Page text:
One adverse effect of the electrical damping technique is a small reduction in “torque constant”, i.e., the magnitude of A(jω), at high frequency. A series of measurement of A(jω) were made by fixing the endpoint to a force sensor and driving the system with sinusoidal currents at various frequencies. The experimentally determined magnitude of this transfer function was found to be quite similar to that predicted by the system model. This confirms that improved practical performance is achievable through the implementation of frequency dependent electrical damping.
The electrical damping system of the present invention can also be used with motors having multiple windings such as motors having a delta motor winding configuration as shown in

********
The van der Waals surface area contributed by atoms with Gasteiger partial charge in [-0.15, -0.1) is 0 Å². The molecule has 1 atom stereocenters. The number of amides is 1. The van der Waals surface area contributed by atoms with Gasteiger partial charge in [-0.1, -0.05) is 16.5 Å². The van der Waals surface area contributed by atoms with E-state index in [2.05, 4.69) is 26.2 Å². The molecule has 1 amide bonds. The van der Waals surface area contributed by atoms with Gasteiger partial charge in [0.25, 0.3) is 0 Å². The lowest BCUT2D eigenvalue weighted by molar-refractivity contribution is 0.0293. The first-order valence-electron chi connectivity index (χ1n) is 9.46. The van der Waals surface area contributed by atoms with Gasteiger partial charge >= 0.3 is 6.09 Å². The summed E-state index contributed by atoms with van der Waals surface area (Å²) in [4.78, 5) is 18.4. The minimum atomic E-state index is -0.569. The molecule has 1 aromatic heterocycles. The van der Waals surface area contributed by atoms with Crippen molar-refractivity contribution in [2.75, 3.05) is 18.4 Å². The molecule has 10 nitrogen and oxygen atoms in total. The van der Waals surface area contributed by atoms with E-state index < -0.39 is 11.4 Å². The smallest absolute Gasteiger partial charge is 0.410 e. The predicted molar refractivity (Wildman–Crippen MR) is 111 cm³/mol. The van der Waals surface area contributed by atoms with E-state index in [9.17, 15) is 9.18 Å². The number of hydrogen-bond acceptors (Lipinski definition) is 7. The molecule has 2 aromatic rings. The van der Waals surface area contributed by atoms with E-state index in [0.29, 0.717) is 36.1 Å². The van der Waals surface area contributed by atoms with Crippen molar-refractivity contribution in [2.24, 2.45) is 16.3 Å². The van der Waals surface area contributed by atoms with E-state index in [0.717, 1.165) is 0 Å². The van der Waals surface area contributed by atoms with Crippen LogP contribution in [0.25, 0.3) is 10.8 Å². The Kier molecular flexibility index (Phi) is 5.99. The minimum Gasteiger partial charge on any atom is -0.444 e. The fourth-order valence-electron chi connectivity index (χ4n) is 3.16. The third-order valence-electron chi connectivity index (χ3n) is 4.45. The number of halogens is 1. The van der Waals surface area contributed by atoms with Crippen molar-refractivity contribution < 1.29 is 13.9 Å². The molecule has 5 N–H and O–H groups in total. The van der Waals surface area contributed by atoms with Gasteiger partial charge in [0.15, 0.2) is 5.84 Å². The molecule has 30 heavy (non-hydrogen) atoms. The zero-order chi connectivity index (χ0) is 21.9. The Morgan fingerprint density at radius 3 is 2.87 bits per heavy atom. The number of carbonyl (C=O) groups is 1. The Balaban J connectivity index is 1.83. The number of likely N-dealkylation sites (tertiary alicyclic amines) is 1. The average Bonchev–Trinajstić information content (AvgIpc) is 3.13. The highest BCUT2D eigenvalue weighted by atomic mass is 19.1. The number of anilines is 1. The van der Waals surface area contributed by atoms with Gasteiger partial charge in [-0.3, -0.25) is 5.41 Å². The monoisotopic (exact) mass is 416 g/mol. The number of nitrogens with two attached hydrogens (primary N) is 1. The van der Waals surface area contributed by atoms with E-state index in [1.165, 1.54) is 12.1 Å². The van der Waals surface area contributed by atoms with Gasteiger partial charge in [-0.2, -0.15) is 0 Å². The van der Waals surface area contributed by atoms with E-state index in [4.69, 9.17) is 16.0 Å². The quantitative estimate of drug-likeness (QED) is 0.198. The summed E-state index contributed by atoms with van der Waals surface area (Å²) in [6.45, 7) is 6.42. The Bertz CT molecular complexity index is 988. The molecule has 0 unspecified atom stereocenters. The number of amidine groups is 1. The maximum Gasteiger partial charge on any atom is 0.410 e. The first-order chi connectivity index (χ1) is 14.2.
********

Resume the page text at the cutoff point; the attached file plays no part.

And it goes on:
The maximum damping that can be obtained is limited by the inherent resistance of the winding used for the damping. To obtain greater damping, a negative external resistance can be used as illustrated by the negative resistance 58 in
In the embodiments of
Many modifications and variations of the present invention are possible in light of the above teachings. Thus, it is to be understood that, the invention may be practiced otherwise than as described hereinabove.